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The software selection in Mint’s repositories closely follows what’s available in Ubuntu. You can even use Ubuntu Make to install development stacks and tools for your favorite languages.

Fedora 25

Fedora has long served as a bleeding-edge proving ground for features that might eventually make it into Red Hat Enterprise Linux. It has also become a good desktop environment for Linux developers, particularly now that Fedora has been split into separate desktop, server, and cloud editions. The desktop edition is of course the focus here.

Fedora’s twice-a-year release cycle is both good news and bad news for devs who hate having everything refreshed on them. Good news: A new release does not automatically invalidate the existing one, so you can stick with a given release of Fedora for some time. Bad news: Individual releases are supported for only 13 months after release, and there are no long-term support releases. If you pick Fedora, you will need to perform a full upgrade at least once a year if you don’t want to lose support. That means you may want to keep your user and development data on a separate partition in case you need to completely swab the decks.

Fedora’s default desktop is GNOME 3, which is reasonably unobtrusive and easy to navigate. Developers who want a more minimal desktop experience can install another desktop, or simply grab another edition of Fedora (one of its Spins) with an alternative desktop pre-installed. KDE Plasma, XFCE, LXDE, Mate-Compiz, Cinnamon, and even the OLPC SOAS desktop are all available.

An entire section of the release notes for each new version of Fedora is aimed specifically at developers using the OS. Those notes go into detail about the different language runtimes packaged with Fedora and the new tools available for different languages (such as what’s new for GCC users in the notes for Fedora 24).

Fedora’s quick upgrade cycle means that the bundled languages and runtimes tend to be the most recent versions suitable for production. For instance, Fedora 25 includes Ruby on Rails 5.0 and Go 1.7. You’ll even find Mozilla’s Rust in the latest Fedora—a sign of how Fedora’s maintainers look to both the future and the present. Multiple editions of Python are all available side by side, along with PyPy and Jython. The most recent production release of Docker is included, too.

The development tools in Fedora’s software repositories range from traditional offerings like Eclipse and Vim to the likes of MonoDevelop, Code::Blocks, and Geany. You’ll even find IDEs for the Arduino and MCU 8501 hardware boards. There isn’t the variety you get with Ubuntu, but with Red Hat’s ubiquitous RPM package format, Docker, and Flatpak support, you have plenty of options for adding third-party software.

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Fedora’s roster of built-in and on-demand application development tools includes even leading-edge language runtimes.


Known among Red Hat aficionados as the RHEL clone with the serial numbers filed off, CentOS is for people who want RHEL’s stability and long support lifecycle but don’t want to pay for RHEL’s branding or support. Although the CentOS project and Red Hat started working together in 2014, CentOS is technically an independent project, and it offers a few versions of the RHEL code that are likely to appeal to developers.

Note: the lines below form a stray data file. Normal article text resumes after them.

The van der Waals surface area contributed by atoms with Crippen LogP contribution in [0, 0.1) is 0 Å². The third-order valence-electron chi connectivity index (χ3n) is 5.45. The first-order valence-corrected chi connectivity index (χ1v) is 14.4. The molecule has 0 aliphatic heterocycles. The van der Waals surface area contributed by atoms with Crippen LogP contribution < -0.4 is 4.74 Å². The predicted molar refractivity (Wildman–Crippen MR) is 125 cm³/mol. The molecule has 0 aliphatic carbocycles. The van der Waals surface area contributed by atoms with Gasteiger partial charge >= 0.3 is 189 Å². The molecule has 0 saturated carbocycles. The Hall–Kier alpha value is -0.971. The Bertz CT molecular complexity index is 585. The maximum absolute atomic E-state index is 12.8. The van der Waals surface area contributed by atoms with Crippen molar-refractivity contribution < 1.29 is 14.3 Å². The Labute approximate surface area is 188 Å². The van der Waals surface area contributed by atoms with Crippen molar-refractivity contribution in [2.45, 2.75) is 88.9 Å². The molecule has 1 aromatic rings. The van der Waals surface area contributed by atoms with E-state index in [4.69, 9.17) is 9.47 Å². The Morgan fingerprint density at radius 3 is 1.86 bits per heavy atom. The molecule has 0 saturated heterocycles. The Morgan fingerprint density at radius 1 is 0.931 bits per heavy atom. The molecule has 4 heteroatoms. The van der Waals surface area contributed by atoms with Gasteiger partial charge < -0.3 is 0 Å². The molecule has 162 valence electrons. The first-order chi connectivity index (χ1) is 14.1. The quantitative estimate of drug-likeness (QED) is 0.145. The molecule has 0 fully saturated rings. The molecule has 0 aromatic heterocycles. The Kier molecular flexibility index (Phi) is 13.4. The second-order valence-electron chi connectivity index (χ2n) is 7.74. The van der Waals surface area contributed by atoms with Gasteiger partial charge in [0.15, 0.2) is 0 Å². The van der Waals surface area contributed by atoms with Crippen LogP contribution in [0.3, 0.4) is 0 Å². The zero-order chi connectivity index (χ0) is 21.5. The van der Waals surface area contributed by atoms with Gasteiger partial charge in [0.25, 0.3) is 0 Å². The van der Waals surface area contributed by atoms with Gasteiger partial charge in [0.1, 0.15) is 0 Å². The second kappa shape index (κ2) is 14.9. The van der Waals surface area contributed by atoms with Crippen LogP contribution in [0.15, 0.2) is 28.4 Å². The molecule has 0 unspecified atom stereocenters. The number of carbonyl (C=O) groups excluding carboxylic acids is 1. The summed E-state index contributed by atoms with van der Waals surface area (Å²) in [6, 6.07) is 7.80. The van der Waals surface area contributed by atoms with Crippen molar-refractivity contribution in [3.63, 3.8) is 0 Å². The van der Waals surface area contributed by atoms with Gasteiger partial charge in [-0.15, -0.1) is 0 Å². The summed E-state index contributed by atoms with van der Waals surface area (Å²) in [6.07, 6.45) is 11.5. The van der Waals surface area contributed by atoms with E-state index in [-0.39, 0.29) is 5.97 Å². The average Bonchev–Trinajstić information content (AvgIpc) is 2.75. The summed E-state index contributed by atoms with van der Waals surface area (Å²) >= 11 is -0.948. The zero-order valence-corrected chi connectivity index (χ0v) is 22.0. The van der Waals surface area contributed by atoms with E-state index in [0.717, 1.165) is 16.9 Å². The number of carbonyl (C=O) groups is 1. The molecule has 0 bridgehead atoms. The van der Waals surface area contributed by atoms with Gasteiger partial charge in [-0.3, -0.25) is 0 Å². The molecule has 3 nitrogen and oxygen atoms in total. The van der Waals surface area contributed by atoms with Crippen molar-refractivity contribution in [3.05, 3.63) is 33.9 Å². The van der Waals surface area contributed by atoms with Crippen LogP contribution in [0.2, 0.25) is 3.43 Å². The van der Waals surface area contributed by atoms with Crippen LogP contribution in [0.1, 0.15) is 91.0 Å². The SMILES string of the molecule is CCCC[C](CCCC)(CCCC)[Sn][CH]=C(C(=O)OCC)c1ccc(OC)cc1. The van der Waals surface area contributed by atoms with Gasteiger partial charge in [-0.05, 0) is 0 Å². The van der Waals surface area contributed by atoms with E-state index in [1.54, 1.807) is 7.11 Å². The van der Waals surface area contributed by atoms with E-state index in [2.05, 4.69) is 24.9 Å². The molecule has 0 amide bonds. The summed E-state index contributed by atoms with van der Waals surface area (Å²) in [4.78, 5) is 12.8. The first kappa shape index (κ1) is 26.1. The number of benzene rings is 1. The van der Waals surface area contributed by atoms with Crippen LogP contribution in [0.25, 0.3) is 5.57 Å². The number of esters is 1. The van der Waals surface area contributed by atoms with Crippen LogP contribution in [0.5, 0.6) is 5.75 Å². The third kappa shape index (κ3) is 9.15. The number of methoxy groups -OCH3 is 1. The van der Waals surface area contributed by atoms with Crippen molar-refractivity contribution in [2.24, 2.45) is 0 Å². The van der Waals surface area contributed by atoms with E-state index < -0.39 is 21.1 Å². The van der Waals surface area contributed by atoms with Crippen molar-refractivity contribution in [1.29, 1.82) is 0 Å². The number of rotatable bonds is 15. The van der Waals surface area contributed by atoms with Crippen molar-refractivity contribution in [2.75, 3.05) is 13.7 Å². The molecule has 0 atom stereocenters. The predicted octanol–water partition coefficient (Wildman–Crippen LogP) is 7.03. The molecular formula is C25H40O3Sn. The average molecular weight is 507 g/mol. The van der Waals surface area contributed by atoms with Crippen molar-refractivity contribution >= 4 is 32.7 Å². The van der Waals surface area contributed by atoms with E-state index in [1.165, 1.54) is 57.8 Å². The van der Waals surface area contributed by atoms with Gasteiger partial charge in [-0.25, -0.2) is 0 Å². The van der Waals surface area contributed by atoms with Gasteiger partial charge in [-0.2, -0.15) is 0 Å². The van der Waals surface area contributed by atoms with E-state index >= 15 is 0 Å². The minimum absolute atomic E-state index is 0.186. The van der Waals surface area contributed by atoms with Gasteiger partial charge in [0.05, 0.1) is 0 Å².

The main motivations for using CentOS come down to the overall stability of the system and its complete binary compatibility with RHEL. If you’re developing software specifically for RHEL, compatibility will be the most important reason, but many devs are attracted to the RHEL-like stability, since it guarantees a predictable and reproducible environment. And like RHEL itself, specific editions of CentOS are supported for years on end. CentOS 7, for instance, will receive updates until June 30, 2024.

Now the bad news. First, the software provided in a given edition of CentOS is almost never changed. Support for the OS consists of bug and security fixes for the major versions of each package shipped with the OS, but does not include actual upgrades to those packages. One example: The version of Nmap that ships with CentOS 7 is 6.40, whereas the version that ships with Fedora is 7.12.

More bad news: Many common components found in a desktop build are not included by default in any of the CentOS editions. For instance, you won’t find support for MP3 playback in any of the default CentOS repositories. The same is true regarding common development tools like IDEs. About the only development tools available in CentOS by default are old reliables like Emacs and Vim.

This isn’t hard to work around, though. One of the biggest third-party repositories for CentOS, the Red Hat Software Collections repo, provides (as the name implies) software collections to address specific needs. The “devtoolset” collection, for instance, contains Eclipse, along with all of its support software. Setup takes only a couple of lines of typing: sudo yum install centos-release-scl and sudo yum install devtoolset-4. Another possibility, and one that devs might find particularly attractive depending on what they’re doing, is to install Docker and use container images for their software needs.

The setup process for CentOS is nearly identical to that for Fedora. The only major differences are options like whether or not to install utilities like kdump or enable security policies. However, if you want anything like a complete desktop development environment, you will have to set it up yourself post-install, either by hand or through the third-party repos described above.

Alternatively, you could snag one of CentOS’s more desktop-friendly respins like LiveGNOME and LiveKDE. (I went with LiveGNOME for the sake of this review.) However, while those versions give you a desktop environment, they don’t provide much in the way of additional developer- or desktop-centric software. Again, you’ll have to bring your own tools.

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Tools like Eclipse aren’t available in the default repositories for CentOS, but they can be added by way of mechanisms like Red Hat Software Collections.

OpenSuse Leap

OpenSuse Leap is Suse’s new twist on a desktop-oriented distribution for enterprises. The guiding philosophy is to blend the maturity and reliability of the mainline Suse Linux Enterprise product with support for modern hardware and more regularly updated software. Leap is like a blend of the Fedora and RHEL (or CentOS) approaches, but its biggest appeal for developers will likely be its smart configuration defaults.